Pentagon covers up failure to train and recruit local security forces


Training of Iraq’s security forces, crucial to any exit strategy for Britain and the US, is going so badly that the Pentagon has stopped giving figures for the number of combat-ready indigenous troops, The Independent on Sunday has learned.

Instead, only figures for troops “on hand” are issued. The small number of soldiers, national guardsmen and police capable of operating against the country’s bloody insurgency is concealed in an overall total of Iraqis in uniform, which includes raw recruits and police who have gone on duty after as little as three weeks’ training. In some cases they have no weapons, body armour or even documents to show they are in the police.

The resulting confusion over numbers has allowed the US administration to claim that it is half-way to meeting the target of training almost 270,000 Iraqi forces, including around 52,000 troops and 135,000 Iraqi policemen. The reality, according to experts, is that there may be as few as 5,000 troops who could be considered combat ready.

The gap between troops “on hand” and the overall target for fully trained and equipped security forces has actually widened in recent months, according to John Pike of GlobalSecurity.org, a Washington-based think-tank. Between October and November last year, just before the Pentagon quietly stopped giving figures for fully trained troops, the shortfall more than doubled, from 69,400 to 159,000. At current levels, the targets would not be met until next year.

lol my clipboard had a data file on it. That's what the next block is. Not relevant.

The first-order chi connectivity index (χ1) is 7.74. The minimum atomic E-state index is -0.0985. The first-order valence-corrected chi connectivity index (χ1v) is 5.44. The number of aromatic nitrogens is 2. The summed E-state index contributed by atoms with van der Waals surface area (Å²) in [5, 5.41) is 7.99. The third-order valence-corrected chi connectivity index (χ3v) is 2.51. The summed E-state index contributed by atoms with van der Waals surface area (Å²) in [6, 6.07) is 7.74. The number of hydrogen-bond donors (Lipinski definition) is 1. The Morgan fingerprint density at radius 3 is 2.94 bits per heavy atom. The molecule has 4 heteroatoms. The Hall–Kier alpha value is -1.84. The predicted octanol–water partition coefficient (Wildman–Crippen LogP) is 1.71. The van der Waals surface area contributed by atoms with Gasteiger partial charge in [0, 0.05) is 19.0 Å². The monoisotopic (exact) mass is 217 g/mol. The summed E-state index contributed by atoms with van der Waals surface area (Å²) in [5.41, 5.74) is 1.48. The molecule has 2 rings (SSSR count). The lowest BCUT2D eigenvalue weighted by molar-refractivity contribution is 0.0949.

The sleight of hand over troop numbers provoked a sharp clash during Condoleezza Rice’s Senate confirmation hearings to become Secretary of State. After she quoted Pentagon figures claiming 122,000 Iraqis had been trained, she was told by Democratic Senator Joseph Biden: “Time and again this administration has tried to leave the American people with the impression that Iraq has well over 100,000 fully trained, fully competent military police and personnel. And that is simply not true. We’re months, probably years, away from reaching our target goal.”

David Isenberg, an analyst at the British and American Security Council, said “disaster is too polite a word” for efforts to train Iraqi forces. “We are not being honest about the numbers,” he added. “We have no consensus about who has been trained, about who we are talking about.”

The insurgency, which has claimed the lives of 60 police, soldiers and would-be recruits since the election, has disrupted both sides of the equation. Not only has it forced the occupation authorities to drastically increase their estimate of the required number of Iraqi security forces , but training and recruitment have been disrupted by constant attacks, desertions, political suspicion and a catalogue of errors by the invaders, starting with disbanding the Iraqi army immediately after the war.

The Iraqi police force is considered the biggest failure, being poorly equipped and trained. US officials also say that tens of thousands of Iraqis are claiming police salaries but are not working, and nearly half of the force has been sent for further training.

A police colonel told the IoS: “I keep on hearing that we have been trained and we have been given the arms necessary by the Americans. But I seem to have missed all that. We have had people sent here who I would not trust at all. I have discovered that the Americans have made no checks on these men. Do you wonder why police stations and army barracks get blown up?”

Meanwhile, recommendations to attach more US advisers to the fledgling Iraqi units stoke fears that this Vietnam-era policy will further delay any exit from Iraq.

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